IGN
For 81 reviews, this critic has graded:
  • 74% higher than the average critic
  • 7% same as the average critic
  • 19% lower than the average critic
On average, this critic grades 1.4 points lower than other critics. (0-100 point scale)

Matt Fowler's Scores

  • Movies
  • TV
Average review score: 63
Highest review score: 90 Derek DelGaudio’s In & Of Itself
Lowest review score: 20 Cosmic Sin
Score distribution:
  1. Positive: 38 out of 81
  2. Negative: 2 out of 81
81 movie reviews
    • 64 Metascore
    • 50 Matt Fowler
    Greyhound has occasional bursts of violent excitement but it's overall lack of engaging characters, the unappetizing CG, and the lackluster story make for a very color-by-numbers outing from a headlining star capable of a whole lot more.
    • 15 Metascore
    • 40 Matt Fowler
    Even without the content of 2020 making the film feel even more unpalatable, Netflix's The Last Days of American Crime is a distractingly dull dystopian thriller with drab (and/or extraneous) characters and a squandered premise.
    • 84 Metascore
    • 90 Matt Fowler
    The Vast of Night is a minimal marvel, drawing out fear and anticipation with not much more than a cunning script, stirring performances from its young stars, and the starkness of the dark skies above them. Within it you'll find a Spielbergian love for sci-fi peppered with a twisted appreciation for negative space and the unknown.
    • 31 Metascore
    • 40 Matt Fowler
    Simon Pegg and Lily Collins act the hell out of a script with a fun set-up and a lazy payoff.
    • 61 Metascore
    • 70 Matt Fowler
    The Wretched's endeavor to meld a junior mystery with some pretty extreme horror works more than it doesn't, but ultimately neither side of this narrative coin gets explored as much as it should. Despite this, as a well shot and admirably executed thriller, it's a good entry into the catalogue of on-the-cheap scares.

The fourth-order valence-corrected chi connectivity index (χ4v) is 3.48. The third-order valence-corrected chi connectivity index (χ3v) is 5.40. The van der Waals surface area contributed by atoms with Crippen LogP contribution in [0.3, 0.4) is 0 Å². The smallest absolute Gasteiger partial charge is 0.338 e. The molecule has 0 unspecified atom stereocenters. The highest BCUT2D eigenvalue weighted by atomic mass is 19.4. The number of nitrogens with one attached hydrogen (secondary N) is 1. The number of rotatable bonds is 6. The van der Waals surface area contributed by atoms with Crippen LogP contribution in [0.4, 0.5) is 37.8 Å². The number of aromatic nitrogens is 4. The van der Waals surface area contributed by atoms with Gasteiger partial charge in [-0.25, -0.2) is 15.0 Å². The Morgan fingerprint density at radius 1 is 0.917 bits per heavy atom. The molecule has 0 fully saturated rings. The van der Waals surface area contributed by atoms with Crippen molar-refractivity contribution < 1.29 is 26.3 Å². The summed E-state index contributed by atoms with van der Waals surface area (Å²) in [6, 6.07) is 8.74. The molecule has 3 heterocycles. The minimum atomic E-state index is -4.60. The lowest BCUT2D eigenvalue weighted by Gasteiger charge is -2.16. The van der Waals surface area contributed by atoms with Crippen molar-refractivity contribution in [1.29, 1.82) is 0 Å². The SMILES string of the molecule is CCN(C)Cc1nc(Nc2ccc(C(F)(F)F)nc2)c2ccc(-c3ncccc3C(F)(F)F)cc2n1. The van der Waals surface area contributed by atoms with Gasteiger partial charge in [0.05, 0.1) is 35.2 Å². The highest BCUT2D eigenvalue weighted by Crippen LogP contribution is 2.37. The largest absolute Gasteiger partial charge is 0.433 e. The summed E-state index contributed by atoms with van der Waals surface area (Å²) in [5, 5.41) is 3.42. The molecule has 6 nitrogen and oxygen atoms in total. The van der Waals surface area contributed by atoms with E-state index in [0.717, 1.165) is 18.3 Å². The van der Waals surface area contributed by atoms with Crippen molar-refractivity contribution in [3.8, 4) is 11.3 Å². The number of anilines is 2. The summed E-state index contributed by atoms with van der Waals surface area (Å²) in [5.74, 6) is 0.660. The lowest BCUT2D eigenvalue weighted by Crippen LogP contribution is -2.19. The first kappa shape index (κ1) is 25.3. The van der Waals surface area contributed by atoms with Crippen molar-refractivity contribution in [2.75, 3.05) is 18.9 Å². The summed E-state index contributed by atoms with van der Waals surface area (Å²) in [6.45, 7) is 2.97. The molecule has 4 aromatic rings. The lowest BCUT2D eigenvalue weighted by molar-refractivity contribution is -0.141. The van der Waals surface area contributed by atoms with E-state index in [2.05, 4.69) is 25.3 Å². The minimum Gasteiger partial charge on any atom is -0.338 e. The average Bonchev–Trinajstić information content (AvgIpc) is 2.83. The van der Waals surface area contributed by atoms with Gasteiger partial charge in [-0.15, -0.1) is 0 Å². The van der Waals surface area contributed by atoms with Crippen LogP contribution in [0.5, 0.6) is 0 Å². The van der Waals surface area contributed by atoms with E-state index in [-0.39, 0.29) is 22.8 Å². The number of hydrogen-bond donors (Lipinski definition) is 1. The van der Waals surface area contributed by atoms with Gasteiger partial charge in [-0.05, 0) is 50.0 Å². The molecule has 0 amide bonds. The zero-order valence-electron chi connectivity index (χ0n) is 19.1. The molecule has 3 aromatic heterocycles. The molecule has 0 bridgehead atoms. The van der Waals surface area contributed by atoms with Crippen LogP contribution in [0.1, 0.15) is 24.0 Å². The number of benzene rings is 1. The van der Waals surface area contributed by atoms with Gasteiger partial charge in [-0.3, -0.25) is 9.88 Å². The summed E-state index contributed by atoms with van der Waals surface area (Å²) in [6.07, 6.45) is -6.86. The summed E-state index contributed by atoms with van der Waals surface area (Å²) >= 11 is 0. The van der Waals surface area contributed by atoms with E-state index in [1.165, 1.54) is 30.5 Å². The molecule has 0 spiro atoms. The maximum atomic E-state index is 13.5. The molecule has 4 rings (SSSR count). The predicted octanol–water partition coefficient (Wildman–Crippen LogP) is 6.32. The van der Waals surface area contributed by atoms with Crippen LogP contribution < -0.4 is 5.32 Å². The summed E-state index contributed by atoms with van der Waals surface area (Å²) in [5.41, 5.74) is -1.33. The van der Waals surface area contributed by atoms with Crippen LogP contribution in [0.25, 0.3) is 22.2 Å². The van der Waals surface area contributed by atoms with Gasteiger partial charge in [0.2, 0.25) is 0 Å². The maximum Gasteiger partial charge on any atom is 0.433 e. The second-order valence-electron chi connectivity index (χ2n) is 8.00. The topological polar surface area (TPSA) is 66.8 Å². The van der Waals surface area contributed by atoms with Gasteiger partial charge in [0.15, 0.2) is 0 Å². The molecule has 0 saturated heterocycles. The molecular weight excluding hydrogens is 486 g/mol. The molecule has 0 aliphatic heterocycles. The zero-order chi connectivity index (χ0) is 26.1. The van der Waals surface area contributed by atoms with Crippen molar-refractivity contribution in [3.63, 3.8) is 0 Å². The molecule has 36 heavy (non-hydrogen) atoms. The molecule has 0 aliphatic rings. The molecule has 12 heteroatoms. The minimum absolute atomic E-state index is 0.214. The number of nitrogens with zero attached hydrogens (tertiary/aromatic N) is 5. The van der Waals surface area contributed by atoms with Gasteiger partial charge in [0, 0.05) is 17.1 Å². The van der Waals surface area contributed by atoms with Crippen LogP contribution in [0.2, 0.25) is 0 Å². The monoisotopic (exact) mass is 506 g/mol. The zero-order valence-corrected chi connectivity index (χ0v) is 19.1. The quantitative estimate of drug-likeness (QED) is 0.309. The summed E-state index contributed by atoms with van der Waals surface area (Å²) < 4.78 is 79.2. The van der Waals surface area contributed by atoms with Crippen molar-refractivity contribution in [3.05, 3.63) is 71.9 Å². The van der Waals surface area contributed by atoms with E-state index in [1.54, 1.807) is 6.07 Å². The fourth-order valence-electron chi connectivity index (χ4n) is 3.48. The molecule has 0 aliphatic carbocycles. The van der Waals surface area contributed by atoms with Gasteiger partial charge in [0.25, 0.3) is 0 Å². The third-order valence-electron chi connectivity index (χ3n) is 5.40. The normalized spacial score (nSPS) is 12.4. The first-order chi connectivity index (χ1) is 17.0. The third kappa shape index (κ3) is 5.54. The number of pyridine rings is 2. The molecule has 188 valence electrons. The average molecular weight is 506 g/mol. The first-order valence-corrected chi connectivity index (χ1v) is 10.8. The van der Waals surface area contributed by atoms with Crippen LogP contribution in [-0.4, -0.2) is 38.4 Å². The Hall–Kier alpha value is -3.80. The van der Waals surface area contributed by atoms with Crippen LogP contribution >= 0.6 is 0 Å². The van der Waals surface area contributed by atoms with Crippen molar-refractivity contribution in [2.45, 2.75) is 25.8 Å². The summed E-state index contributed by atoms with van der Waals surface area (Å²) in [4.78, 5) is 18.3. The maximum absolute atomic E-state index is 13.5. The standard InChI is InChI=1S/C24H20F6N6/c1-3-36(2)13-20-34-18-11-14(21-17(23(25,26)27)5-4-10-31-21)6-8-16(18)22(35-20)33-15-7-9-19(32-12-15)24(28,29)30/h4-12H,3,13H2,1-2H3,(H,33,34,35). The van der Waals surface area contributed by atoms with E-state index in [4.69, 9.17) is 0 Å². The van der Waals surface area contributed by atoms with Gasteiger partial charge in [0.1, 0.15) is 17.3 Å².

• 56 Metascore
    • 70 Matt Fowler
    Extraction works because its simple, yet sufficient, story allows the film's action to take center stage. If the stunt work were mediocre, the entire thing would be an utter waste of time. Thankfully though, Extraction boasts an exhaustingly awesome showcase of expertly choreographed fists, knives, guns, and explosions.
    • 52 Metascore
    • 50 Matt Fowler
    The story's lifted a bit by some of the solid comedic actors, and the WWE Superstars who make a run-in, but when the story isn't sloppy, it's paint-by-numbers.
    • 35 Metascore
    • 70 Matt Fowler
    Coffee & Kareem keeps it simple, short, and to the (ultra) violent point as a raunchy cop comedy with clever jokes, zany action, and fun chemistry between leads Ed Helms and young Terrence Little Gardenhigh. It's a small cast but everyone in it is pretty funny, and the director easily knows how to craft a compelling mismatched partner scenario.
    • 44 Metascore
    • 50 Matt Fowler
    The Jesus Rolls, while a passion project for the writer/director/star -- though it's unclear what Turturro wanted to do more: remake Going Places or do a Jesus follow-up? -- comes off like a flat fever dream. The famous faces are fun and at times there's a wee bit of misfit charm, but in the end it's clumsy and churlish.